In a workshop about promoting education, training and skills across the bioeconomy, experts called for a cultural shift towards sustainability and circularity. They said that one of the main current challenges is to activate citizens towards this objective. The workshop was the first public event of a project run by empirica, Deloitte and Fondazione Giacomo Brodolini (FGB) on behalf of the European Commission’s Directorate-General Research and Innovation. The workshop took place on 26 October 2021. It convened over 100 experts from all over Europe, including academics, policymakers, and practitioners from industry.
The bioeconomy is that part of the economy that deals with the production, use, reuse and management of natural resources. This is a wide field that includes activities such as agriculture, forestry, fishery, and food production, but it also deals with, for example, waste management, bioenergy and bio-based manufactures. In the workshop, the experts stressed that the bioeconomy is of great importance as it is crucial to preserve our natural environment, and it can create jobs and significant added value. It has the potential to boost European economies and create the basis for new bio-inspired economic development.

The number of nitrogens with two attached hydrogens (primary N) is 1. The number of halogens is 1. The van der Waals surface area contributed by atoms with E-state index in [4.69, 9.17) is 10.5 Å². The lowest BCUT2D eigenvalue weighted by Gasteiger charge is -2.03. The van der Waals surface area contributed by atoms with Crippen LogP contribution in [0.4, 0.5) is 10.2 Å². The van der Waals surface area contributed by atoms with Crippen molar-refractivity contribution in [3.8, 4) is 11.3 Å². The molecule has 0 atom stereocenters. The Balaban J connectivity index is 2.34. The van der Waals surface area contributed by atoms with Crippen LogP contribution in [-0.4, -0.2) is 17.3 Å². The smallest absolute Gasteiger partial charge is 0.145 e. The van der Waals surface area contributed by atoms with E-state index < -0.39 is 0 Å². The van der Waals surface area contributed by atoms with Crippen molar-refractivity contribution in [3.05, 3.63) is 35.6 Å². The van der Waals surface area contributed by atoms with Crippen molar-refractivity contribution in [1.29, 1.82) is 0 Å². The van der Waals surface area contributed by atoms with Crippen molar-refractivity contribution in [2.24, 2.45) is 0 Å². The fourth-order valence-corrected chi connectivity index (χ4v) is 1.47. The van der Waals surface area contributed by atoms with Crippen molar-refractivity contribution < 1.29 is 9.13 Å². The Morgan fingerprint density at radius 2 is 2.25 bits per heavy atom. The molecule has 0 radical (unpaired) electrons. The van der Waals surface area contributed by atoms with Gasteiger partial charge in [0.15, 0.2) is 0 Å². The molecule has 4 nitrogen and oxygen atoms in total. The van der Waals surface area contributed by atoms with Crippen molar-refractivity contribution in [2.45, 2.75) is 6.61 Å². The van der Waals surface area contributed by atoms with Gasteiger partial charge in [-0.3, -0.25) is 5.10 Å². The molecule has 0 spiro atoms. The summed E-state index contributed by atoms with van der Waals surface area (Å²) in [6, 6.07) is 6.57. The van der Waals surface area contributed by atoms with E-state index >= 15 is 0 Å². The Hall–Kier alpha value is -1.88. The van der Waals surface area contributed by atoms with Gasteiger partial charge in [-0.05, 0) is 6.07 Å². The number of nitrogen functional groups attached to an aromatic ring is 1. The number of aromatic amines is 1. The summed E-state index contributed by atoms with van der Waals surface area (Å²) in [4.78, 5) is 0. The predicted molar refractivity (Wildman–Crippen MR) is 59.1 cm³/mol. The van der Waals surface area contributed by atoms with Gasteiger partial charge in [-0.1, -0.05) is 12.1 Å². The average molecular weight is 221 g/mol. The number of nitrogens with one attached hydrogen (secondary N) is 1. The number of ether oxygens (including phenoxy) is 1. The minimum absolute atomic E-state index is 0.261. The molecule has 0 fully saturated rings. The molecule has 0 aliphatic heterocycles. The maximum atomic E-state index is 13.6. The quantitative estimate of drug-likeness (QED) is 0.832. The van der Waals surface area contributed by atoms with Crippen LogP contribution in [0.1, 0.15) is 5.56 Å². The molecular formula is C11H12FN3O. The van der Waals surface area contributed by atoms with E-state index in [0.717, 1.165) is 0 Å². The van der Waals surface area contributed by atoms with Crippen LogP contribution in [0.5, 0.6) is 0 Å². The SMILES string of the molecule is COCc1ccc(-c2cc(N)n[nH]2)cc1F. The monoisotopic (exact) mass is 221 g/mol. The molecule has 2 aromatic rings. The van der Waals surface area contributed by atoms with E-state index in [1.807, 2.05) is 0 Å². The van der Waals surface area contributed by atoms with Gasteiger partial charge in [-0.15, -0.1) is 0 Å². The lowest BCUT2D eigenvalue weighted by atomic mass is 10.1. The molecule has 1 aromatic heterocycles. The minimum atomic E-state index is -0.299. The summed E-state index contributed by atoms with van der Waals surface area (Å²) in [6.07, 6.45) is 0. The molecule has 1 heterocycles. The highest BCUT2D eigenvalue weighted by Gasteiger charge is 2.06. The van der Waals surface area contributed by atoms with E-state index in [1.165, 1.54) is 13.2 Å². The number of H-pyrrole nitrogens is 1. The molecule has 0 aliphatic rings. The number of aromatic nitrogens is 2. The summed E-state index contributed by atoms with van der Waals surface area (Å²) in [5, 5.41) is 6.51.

“The experts highlighted that education is central to cope with the necessary skills demands for a sustainable and circular bioeconomy”, says Alexander Cuartas-Acosta from empirica. “They see education as one of the main drivers to facilitate the transition to a green economy.”
In the project, the research team examines bioeconomy education in ten European countries more closely: Belgium, Bulgaria, Estonia, Finland, Germany, Italy, Latvia, the Netherlands, Slovakia and Spain. The task is to collect and analyse information about bioeconomy education in higher and vocational education and training (VET), as well as entrepreneurship training. The findings shall provide empirical evidence about skills requirements. They shall support the European Commission’s endeavours to transit towards a sustainable and circular bioeconomy. The project will last until September 2022.
You can find more insights in the workshop report here.